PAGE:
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SAP are committed to improvement while keeping the user experience consistent.  This is especially challenging when adding functionality. Today I am taking a look at the Repository Role Editor for SPS09 and am in the process of buying a car.  Isn’t it funny how when the dashboard or headlights change it gets attention but what’s under the bonnet gets neglected? SAP have committed themselves to turning this on its head by improving if not the engine its ECU while keeping the controls including the headlights the same.  The thought that sprung to mind as I considered SAP FIORI over the weekend was how SAP’s commitment  is to keep the user interface similar while improving functionality and performance can be easily reconciled.

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This tutorial about SAP HANA Security Repository Role Editor in SPS09.  It is assumed that you are using a Windows computer and have a connection as the System User to the HANA server. 

DO NOT USE THE SYSTEM USER FOR PRODUCTION PURPOSES

It is good practice to create users and assign them roles with the required privileges.  You should then connect with these users and then disable the System User. Below you can see the Security Administrator role which has the system privileges shown.

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The justification for creating roles and assigning users to roles is the same as I remember hearing when I learned about user and groups in Windows NT.  Users should be placed in groups which have permissions already assigned to them to make administration easier.  The example used in the tutorial concerns a person being replaced by someone else in the company.  This way it is easy to recreate a user with the same privileges and permissions.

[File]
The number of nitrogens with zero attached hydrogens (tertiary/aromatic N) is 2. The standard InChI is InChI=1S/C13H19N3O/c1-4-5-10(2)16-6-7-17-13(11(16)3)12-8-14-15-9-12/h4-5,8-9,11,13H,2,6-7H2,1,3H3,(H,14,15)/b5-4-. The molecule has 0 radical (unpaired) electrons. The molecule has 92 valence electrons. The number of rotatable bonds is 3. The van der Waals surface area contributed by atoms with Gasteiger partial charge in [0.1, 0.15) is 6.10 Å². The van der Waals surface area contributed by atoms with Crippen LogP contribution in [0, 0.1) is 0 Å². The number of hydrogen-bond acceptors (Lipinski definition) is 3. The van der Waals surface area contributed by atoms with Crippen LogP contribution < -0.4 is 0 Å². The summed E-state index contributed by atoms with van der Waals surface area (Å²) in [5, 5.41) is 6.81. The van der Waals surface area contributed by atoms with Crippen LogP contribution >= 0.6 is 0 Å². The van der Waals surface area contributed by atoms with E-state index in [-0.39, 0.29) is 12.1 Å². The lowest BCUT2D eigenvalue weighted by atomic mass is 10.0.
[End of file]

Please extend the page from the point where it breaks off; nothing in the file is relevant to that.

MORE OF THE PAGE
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The security guide sums this up as follows:


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However, the permissions are applied to a role are markedly different to those applied to groups.  As can be seen below their scale and scope have a totally different emphasis.

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The changes made in the screen below are translated into SQL in the background and are executed on the HANA server directly.  It must be remembered that objects belong to the user who creates them.  If a user is removed from the system, the objects he created are also removed.  The question the tutorial is as follows: What happens your security administrator decides to leave the company?  If we delete his user account we also delete all the roles that he created.  But we may not want to do that because he may have created roles for someone else.  But in a production environment do we really want our security administrator to have access to all the privileges for the roles that he is creating for someone else? However, our security administrator can design a role in the development stage, save the script in SQL, bundle it with the tables view and procedures in the repository, and let a technical user at the production stage run it.  In short, HANA has implemented a separation of duties at development and production stage that means the database stays secure.


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As you can see in the life cycle below.  The application developer uses the HANA Studio or Web IDE to create a role. The role is part of a package  that sits in the repository where multiple developers can work on it after which it can be activated and run in the development system.  The next stage is to export to the production repository where it can be activated there.  The Security Administrator can then grant the role as run time objects to the necessary users.


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Below you can see an example for system privilege so we would enter it as code and save it to the repository.


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The Change under the Hood for SPS09


SAP have built the same graphical editor for runtime objects via SAP Web IDE.

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The tutorial ably demonstrates how similar the Web IDE interface is to the Repository Role Editor.  All this without code.  This is typical of SAP at the moment.  Keeping interface design familiar, reducing reliance on coding and improving performance. If only choosing and buying a car was as straight forward.






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